Please Note: This article is written for users of the following Microsoft Word versions: 2007, 2010, 2013, 2016, and Word in Microsoft 365. If you are using an earlier version (Word 2003 or earlier), this tip may not work for you. For a version of this tip written specifically for earlier versions of Word, click here: Printing Custom Properties.
Written by Allen Wyatt (last updated April 14, 2018)
This tip applies to Word 2007, 2010, 2013, 2016, and Word in Microsoft 365
If you use custom document properties a lot in your documents, you may want a way to print their values. (Custom document properties are like variables for a document. They have many uses in VBA programming.) Unfortunately, there is no command or feature to print them directly. You can, however, copy the properties to a new document, and then print that document.
Basically, all you need to do is to create a new document and then step through all the custom properties in the old document, copying their names and values to the new document. You can do this by making use of the Count property of the CustomDocumentProperties collection, as shown in the following:
Sub PrintDocProps() Dim iPropCount As Integer Dim i As Integer Dim docSource As Document Dim docTarget As Document Set docSource = ActiveDocument Set docTarget = Documents.Add docTarget.Activate iPropCount = docSource.CustomDocumentProperties.Count Selection.TypeText Text:="There are " If iPropCount > 0 Then Selection.TypeText Text:=iPropCount Else Selection.TypeText Text:="no" End If Selection.TypeText Text:=" custom properties in the document." Selection.InsertParagraph Selection.InsertParagraph For i = 1 to iPropCount Selection.TypeText _ Text:=docSource.CustomDocumentProperties(i).Name Selection.TypeText Text:="Value: " Selection.TypeText _ Text:=docSource.CustomDocumentProperties(i).Value Selection.InsertParagraph Selection.InsertParagraph Selection.InsertParagraph Next i End Sub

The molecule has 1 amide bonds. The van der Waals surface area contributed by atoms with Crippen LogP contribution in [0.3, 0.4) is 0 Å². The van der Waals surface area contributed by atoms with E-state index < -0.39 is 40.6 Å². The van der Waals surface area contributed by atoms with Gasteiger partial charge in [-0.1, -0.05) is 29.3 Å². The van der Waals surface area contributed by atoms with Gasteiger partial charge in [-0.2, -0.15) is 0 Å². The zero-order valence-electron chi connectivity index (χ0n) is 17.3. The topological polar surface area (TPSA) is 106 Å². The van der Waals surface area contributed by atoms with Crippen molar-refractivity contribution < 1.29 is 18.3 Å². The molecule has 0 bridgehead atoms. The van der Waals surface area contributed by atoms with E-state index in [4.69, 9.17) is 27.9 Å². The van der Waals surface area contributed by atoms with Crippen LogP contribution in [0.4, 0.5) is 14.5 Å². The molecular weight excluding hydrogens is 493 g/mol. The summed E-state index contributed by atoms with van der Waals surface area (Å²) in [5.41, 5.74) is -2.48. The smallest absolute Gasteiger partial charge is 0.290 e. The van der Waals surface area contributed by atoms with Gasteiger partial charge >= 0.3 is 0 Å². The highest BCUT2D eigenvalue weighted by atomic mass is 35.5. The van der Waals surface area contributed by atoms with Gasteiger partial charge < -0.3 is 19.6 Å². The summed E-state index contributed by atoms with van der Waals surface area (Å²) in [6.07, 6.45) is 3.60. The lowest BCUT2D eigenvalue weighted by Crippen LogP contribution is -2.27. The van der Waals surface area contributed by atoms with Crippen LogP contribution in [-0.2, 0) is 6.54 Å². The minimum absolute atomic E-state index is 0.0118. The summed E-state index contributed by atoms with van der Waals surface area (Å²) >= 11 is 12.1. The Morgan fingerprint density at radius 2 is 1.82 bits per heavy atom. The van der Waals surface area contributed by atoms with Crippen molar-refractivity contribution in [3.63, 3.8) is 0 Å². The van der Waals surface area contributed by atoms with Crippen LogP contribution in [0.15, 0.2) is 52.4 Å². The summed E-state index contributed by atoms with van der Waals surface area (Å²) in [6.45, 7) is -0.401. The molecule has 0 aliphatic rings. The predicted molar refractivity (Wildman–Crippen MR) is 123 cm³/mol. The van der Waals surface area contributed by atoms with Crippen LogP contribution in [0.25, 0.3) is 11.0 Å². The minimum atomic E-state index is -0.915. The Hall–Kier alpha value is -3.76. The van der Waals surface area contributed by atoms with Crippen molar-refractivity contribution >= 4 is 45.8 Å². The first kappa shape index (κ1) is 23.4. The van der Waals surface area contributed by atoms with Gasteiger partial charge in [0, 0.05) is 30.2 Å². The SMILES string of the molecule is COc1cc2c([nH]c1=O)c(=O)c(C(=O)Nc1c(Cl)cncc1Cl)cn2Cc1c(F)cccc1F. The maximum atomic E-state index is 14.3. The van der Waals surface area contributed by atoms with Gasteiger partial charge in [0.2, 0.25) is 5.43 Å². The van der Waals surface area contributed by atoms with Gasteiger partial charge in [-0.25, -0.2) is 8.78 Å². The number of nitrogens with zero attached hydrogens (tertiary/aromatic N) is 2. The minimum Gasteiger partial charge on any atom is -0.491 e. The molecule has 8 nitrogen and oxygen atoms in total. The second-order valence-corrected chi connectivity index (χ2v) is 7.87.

While this code will work just fine, it is not terribly robust. For instance, it does not check to see if there are actually any custom properties in the source document; it just assumes that there are. Such coding could be easily added, however.
WordTips is your source for cost-effective Microsoft Word training. (Microsoft Word is the most popular word processing software in the world.) This tip (11392) applies to Microsoft Word 2007, 2010, 2013, 2016, and Word in Microsoft 365. You can find a version of this tip for the older menu interface of Word here: Printing Custom Properties.
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